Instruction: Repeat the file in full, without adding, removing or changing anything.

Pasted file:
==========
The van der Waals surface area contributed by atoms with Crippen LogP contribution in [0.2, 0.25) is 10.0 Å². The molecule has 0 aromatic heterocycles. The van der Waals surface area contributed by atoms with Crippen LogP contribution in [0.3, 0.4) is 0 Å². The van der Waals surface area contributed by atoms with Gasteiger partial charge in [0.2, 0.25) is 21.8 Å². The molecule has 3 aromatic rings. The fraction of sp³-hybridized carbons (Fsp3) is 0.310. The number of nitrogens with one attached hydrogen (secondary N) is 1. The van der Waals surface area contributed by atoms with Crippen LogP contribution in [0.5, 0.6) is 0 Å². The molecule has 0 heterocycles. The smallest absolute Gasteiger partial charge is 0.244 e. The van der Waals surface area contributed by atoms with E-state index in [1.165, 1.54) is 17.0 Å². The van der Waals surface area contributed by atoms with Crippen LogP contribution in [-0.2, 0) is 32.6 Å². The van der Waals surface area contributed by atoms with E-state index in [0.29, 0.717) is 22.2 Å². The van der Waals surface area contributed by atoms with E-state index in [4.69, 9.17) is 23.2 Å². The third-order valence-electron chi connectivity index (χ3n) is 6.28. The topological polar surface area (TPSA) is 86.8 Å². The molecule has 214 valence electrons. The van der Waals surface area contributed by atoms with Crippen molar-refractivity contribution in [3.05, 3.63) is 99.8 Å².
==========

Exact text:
The van der Waals surface area contributed by atoms with Crippen LogP contribution in [0.2, 0.25) is 10.0 Å². The molecule has 0 aromatic heterocycles. The van der Waals surface area contributed by atoms with Crippen LogP contribution in [0.3, 0.4) is 0 Å². The van der Waals surface area contributed by atoms with Gasteiger partial charge in [0.2, 0.25) is 21.8 Å². The molecule has 3 aromatic rings. The fraction of sp³-hybridized carbons (Fsp3) is 0.310. The number of nitrogens with one attached hydrogen (secondary N) is 1. The van der Waals surface area contributed by atoms with Crippen LogP contribution in [0.5, 0.6) is 0 Å². The molecule has 0 heterocycles. The smallest absolute Gasteiger partial charge is 0.244 e. The van der Waals surface area contributed by atoms with E-state index in [1.165, 1.54) is 17.0 Å². The van der Waals surface area contributed by atoms with Crippen LogP contribution in [-0.2, 0) is 32.6 Å². The van der Waals surface area contributed by atoms with E-state index in [0.29, 0.717) is 22.2 Å². The van der Waals surface area contributed by atoms with E-state index in [4.69, 9.17) is 23.2 Å². The third-order valence-electron chi connectivity index (χ3n) is 6.28. The topological polar surface area (TPSA) is 86.8 Å². The molecule has 214 valence electrons. The van der Waals surface area contributed by atoms with Crippen molar-refractivity contribution in [3.05, 3.63) is 99.8 Å².